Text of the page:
‘A lot of money can depend on the success or failure of a lobbyist’s representations to Government.’ That statement, in a report by the NSW Independent Commission Against Corruption (ICAC) in 1990, was about lobbying by property developers, particularly in local government, but it is true of a great deal of lobbying at national, State and local levels.
Lobbying about legislation, about taxation, about grants, about industry development or protection, aged care, health, social security, the award of government contracts including defence procurement (the biggest) or even employment, can all affect the way governments collect or dispense ‘a lot of money’ to the benefit or detriment of those who employ lobbyists, or lobby on their own behalf.
On the other hand some lobbying of governments by, for example, non-profit organisations such as charitable or religious institutions may not involve commercial or business interests or outcomes. But lobbying of this variety is a miniscule proportion of the lobbying that occurs in Canberra and elsewhere.
It is a measure of the successful lobbying of those lobbyists who are primarily on the ‘lot of money’ side of the lobbying divide that Australian governments have adopted a very benign view of the activities of lobbyists. If you read the prefaces to the various codes of conduct that have been adopted for lobbying in Australia you would be left with the impression that lobbying is a process that greatly benefits the process of government.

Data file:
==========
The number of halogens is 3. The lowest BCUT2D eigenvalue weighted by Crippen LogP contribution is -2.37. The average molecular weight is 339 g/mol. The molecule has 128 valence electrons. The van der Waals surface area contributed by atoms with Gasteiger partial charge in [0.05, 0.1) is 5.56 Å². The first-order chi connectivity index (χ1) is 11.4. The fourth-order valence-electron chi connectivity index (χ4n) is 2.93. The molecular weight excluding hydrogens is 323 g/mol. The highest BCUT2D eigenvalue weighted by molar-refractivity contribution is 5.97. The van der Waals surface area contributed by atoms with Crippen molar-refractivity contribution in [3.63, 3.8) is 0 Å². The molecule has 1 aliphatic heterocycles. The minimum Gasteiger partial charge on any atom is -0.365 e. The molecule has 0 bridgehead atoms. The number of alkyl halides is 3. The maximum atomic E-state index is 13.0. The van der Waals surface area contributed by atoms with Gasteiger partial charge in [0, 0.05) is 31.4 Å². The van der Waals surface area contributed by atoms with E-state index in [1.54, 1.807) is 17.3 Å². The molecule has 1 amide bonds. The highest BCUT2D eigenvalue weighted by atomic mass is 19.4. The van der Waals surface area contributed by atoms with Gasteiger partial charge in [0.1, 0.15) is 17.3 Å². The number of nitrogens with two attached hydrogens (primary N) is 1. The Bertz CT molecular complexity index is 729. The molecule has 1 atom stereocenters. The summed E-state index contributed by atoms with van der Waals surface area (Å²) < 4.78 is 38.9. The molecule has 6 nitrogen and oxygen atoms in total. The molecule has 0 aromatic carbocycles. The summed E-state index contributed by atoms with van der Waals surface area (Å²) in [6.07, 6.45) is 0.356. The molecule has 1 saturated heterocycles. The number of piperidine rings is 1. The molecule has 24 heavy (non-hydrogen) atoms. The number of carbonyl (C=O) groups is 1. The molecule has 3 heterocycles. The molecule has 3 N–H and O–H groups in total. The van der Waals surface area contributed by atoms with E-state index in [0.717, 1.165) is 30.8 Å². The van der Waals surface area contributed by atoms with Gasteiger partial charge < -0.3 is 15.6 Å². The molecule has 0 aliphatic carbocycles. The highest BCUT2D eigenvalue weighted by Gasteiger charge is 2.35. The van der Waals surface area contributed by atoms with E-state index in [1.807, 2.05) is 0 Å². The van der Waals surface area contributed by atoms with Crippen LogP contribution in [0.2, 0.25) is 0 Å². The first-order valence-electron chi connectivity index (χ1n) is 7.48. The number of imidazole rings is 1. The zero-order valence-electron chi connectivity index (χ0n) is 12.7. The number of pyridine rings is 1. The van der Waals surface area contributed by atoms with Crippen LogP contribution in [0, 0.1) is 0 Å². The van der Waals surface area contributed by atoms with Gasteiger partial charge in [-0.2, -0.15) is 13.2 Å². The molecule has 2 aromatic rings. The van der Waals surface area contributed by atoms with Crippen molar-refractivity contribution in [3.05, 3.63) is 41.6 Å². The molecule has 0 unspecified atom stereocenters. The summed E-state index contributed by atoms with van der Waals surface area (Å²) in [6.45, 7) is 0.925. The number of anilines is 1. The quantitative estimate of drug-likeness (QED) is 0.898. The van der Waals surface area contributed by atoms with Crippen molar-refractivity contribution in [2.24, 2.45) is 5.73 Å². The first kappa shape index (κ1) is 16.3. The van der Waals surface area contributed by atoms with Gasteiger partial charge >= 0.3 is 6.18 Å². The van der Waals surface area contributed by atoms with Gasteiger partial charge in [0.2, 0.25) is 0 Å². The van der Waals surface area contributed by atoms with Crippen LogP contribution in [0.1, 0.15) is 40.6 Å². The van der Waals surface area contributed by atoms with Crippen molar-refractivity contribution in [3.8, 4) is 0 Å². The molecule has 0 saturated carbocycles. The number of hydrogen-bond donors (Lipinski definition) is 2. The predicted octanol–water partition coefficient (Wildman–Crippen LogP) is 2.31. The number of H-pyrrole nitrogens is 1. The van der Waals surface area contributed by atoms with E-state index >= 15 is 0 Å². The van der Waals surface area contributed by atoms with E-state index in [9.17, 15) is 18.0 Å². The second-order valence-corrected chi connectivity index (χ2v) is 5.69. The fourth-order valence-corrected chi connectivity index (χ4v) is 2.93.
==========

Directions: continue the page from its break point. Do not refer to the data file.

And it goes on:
For example, the Commonwealth Code says in its preamble:
‘Lobbying is a legitimate activity and an important part of the democratic process. Lobbyists can help individuals and organisations communicate their views on matters of public interest to the Government and, in doing so, improve outcomes for the individual and the community as a whole.’
Lobbyists would have said much the same thing if they had written in praise (or defence) of their role.
On the other hand ICAC, which is currently conducting its second review of lobbying – a decade after the NSW Government failed to implement most of the recommendations in its first report – has found that ‘lobbying attracts widespread community perceptions of corruption and involves a number of corruption risks’.
And the High Court, based on ICAC’s reports, has decided that the corruption risks are so great that it is legitimate for governments to ban a certain class of lobbyists – property developers – from making political donations.
ICAC’s current inquiry is examining whether ‘there are inherent corruption risks in relation to direct and indirect lobbying’. It plans to say whether the present regulatory regime in NSW needs to be revised, in which areas of lobbying there is a recognised or an unacceptable risk of corruption or undue influence and whether changes should be limited to those areas, what those changes should be and whether regulatory changes to implement appropriate transparency and accountability measures should be directed at elected or appointed public officials.